Exiles Forum

Lisburn, Co. Antrim, Northern Ireland



Four and a half decades of motorway driving in Lisburn

The M1 at Ballyskeagh - part of the original section between Saintfield Road and Broadway which opened on July 10 1962.

IT may not be a date which stands out in many peoples' memories but July 10 1962 brought a major change to the lives of Lisburn motorists who commuted into Belfast by car on a daily basis.

The opening that morning of to first section (6.75 miles) of motorway on the island of Ireland - the M1 between Saintfield Road to the east of the town centre and Broadway between Belfast's Falls and Donegal Roans - reduced the driving time to between 10 and 15 minutes.

Gone was the need to negotiate bottlenecks such as Finaghy Crossroads and the notorious Balmoral Avenue/ Lisburn Road junction.

Instead drivers could simply cruise along the traffic light free new 'super highway, which ended at a point just a mile and a half from the City Hall.

1 hose lucky enough to have radios in their cars - a real luxury in those days - were able to enjoy a more relaxed drive to work listening to songs such as 'I Remember You' by Frank Ifield which went to number one in the charts around the middle of the month.

Early users of the M1 remember those days with fondness.

People recall how at the quietest times it was possible to stop and pick mushrooms from the grass central reservation.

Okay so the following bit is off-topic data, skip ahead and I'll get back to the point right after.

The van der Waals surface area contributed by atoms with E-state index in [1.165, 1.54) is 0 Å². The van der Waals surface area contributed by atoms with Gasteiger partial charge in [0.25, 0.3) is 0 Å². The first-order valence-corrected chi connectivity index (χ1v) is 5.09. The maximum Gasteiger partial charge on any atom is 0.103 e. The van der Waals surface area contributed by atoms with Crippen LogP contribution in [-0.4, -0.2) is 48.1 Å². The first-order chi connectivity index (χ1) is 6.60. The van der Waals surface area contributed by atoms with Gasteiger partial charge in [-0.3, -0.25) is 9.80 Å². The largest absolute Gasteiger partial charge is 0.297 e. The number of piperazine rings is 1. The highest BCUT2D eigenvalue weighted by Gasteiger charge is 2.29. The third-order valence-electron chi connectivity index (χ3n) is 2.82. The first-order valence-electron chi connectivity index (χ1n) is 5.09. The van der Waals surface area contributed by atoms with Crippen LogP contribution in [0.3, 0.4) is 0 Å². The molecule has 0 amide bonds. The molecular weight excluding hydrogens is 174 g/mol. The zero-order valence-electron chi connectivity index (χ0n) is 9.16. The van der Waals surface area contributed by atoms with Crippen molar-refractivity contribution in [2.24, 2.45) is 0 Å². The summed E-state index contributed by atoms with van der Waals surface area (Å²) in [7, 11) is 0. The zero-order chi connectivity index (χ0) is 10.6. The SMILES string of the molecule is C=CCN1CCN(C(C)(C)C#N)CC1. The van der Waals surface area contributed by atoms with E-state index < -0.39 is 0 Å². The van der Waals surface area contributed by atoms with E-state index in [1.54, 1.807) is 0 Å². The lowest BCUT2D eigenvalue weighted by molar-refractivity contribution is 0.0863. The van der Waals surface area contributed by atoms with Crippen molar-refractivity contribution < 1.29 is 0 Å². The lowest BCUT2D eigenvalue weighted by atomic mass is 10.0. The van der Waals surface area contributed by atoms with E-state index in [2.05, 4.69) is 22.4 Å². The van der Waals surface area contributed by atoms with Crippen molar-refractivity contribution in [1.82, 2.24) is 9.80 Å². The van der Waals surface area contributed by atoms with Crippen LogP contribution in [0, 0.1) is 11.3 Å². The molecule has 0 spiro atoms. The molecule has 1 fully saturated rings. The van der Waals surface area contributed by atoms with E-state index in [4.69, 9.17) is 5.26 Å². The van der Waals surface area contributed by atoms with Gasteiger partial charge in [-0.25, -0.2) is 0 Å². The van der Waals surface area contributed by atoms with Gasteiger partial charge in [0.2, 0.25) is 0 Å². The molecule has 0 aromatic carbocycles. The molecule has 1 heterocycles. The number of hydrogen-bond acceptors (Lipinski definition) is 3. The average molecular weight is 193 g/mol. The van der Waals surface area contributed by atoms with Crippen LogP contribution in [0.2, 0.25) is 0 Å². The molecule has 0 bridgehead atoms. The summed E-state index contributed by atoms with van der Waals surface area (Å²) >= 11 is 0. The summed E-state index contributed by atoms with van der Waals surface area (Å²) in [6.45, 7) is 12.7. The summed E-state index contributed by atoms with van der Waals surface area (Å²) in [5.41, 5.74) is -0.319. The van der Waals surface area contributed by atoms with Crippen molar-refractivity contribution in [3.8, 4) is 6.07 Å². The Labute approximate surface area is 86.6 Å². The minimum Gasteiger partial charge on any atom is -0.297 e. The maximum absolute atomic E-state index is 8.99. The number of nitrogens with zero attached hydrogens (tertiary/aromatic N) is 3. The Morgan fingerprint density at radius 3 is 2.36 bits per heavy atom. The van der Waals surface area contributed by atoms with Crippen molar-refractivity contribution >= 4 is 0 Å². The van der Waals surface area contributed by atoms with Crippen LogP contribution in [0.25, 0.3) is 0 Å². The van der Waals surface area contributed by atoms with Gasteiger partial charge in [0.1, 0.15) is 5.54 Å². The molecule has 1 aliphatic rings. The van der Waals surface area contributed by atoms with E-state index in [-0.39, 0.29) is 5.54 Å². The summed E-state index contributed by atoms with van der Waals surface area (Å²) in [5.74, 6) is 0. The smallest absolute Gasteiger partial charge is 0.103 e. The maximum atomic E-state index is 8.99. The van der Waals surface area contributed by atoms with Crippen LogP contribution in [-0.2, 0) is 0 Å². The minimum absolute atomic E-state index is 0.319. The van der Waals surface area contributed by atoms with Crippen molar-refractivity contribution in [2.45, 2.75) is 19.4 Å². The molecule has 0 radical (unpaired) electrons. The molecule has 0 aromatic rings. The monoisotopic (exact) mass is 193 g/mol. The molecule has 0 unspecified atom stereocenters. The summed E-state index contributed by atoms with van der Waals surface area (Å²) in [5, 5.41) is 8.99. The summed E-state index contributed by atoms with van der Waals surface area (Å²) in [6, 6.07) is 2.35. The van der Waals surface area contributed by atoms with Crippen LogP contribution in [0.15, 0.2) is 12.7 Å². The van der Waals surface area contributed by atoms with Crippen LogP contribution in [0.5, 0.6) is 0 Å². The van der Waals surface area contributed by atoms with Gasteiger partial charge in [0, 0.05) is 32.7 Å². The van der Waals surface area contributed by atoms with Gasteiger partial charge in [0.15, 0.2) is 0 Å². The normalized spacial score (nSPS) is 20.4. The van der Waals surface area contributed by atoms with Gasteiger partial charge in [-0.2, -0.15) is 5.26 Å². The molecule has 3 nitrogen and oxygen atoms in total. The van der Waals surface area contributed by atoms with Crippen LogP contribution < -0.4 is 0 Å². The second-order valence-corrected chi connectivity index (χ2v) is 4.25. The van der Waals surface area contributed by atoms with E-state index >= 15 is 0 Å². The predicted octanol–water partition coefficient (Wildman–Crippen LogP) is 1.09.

Individual motorists often said they had made the drive in one direction or the other without seeing another vehicle.

There was even a ghost story about a mysterious disappearing hitchhiker who appeared on the motorway in the Dunmurry/Drumbeg area.

The M1 opened without ceremony, the first motorcyclist simply being waved through by police. however, preparation work around Lisburn had been going on for some time.

The bridge at Kingsway. Dunmurry which carries the motorway over the A1 and was designed by Ministry of Commerce engineers was built between 1957 and 1959 by Farrans Ltd.

The contract for construction of the first two sections of the M1 - Broadway to Dunmurry and Dunmurry to Saintfield Road - was awarded to Sir Alfred McApine and Son Ltd.

It was a sufficiently prestigious project for local members of the institution of Civil Engineers to vist it on September 9, 1960.

By the Spring of 1962 work on. both sections was well advanced - including all the necessary sign posting, road markings, etc, not only on the motorway but also on the roads leading to it.

The Road -traffic Branch of the Royal Ulster Constabulary mounted a vigorous campaign to educate drivers in how to use a motorway and the motoring organisations such as the RAC and the AA produced explanatory leaflets.

Traffic Branch also organised the patrolling of the motorways on a basis similar to that used in England.

The Special Roads Act (NI) had received a first reading but would not become law in time for the opening of the first sections so the Ministry of Home Affairs Assistant Secretary made temporary regulations under the existing powers to control traffic using the motorway. The Act eventually became law in March 1963.

The section of motorway between Saintfield Road and Sprucefield opened on December 15, 1963 but it was not until 1965 that it to came possible to travel by motorway to Moira.

The entire motorway to Dungannon which ran through Northern Ireland's 'new city of Craigavon was not completed until 1968 although a couple of short sections had been completed prior to this.

Ulster Star